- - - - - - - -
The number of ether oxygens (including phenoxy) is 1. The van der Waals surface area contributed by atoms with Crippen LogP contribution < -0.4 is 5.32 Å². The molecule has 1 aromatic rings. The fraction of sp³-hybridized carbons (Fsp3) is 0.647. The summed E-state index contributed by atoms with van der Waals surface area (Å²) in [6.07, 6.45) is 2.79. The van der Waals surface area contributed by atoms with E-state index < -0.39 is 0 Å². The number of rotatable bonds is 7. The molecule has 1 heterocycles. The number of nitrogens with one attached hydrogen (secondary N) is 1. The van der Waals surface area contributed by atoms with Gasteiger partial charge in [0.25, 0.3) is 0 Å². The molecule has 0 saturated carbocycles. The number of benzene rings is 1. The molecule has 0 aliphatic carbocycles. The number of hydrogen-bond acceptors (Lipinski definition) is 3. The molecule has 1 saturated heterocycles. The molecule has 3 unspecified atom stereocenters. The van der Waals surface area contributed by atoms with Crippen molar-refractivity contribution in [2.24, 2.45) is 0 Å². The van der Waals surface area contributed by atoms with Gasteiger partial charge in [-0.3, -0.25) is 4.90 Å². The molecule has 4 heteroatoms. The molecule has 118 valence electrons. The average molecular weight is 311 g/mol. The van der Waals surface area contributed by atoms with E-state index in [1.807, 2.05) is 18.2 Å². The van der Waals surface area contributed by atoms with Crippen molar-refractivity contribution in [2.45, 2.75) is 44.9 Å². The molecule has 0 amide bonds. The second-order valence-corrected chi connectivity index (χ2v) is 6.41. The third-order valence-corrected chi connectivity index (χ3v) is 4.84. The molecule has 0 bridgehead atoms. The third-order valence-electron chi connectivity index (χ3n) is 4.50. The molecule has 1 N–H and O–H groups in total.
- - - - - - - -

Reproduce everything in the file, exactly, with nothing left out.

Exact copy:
The number of ether oxygens (including phenoxy) is 1. The van der Waals surface area contributed by atoms with Crippen LogP contribution < -0.4 is 5.32 Å². The molecule has 1 aromatic rings. The fraction of sp³-hybridized carbons (Fsp3) is 0.647. The summed E-state index contributed by atoms with van der Waals surface area (Å²) in [6.07, 6.45) is 2.79. The van der Waals surface area contributed by atoms with E-state index < -0.39 is 0 Å². The number of rotatable bonds is 7. The molecule has 1 heterocycles. The number of nitrogens with one attached hydrogen (secondary N) is 1. The van der Waals surface area contributed by atoms with Gasteiger partial charge in [0.25, 0.3) is 0 Å². The molecule has 0 saturated carbocycles. The number of benzene rings is 1. The molecule has 0 aliphatic carbocycles. The number of hydrogen-bond acceptors (Lipinski definition) is 3. The molecule has 1 saturated heterocycles. The molecule has 3 unspecified atom stereocenters. The van der Waals surface area contributed by atoms with Crippen molar-refractivity contribution in [2.24, 2.45) is 0 Å². The van der Waals surface area contributed by atoms with Gasteiger partial charge in [-0.3, -0.25) is 4.90 Å². The molecule has 4 heteroatoms. The molecule has 118 valence electrons. The average molecular weight is 311 g/mol. The van der Waals surface area contributed by atoms with E-state index in [1.807, 2.05) is 18.2 Å². The van der Waals surface area contributed by atoms with Crippen molar-refractivity contribution in [2.45, 2.75) is 44.9 Å². The molecule has 0 amide bonds. The second-order valence-corrected chi connectivity index (χ2v) is 6.41. The third-order valence-corrected chi connectivity index (χ3v) is 4.84. The molecule has 0 bridgehead atoms. The third-order valence-electron chi connectivity index (χ3n) is 4.50. The molecule has 1 N–H and O–H groups in total.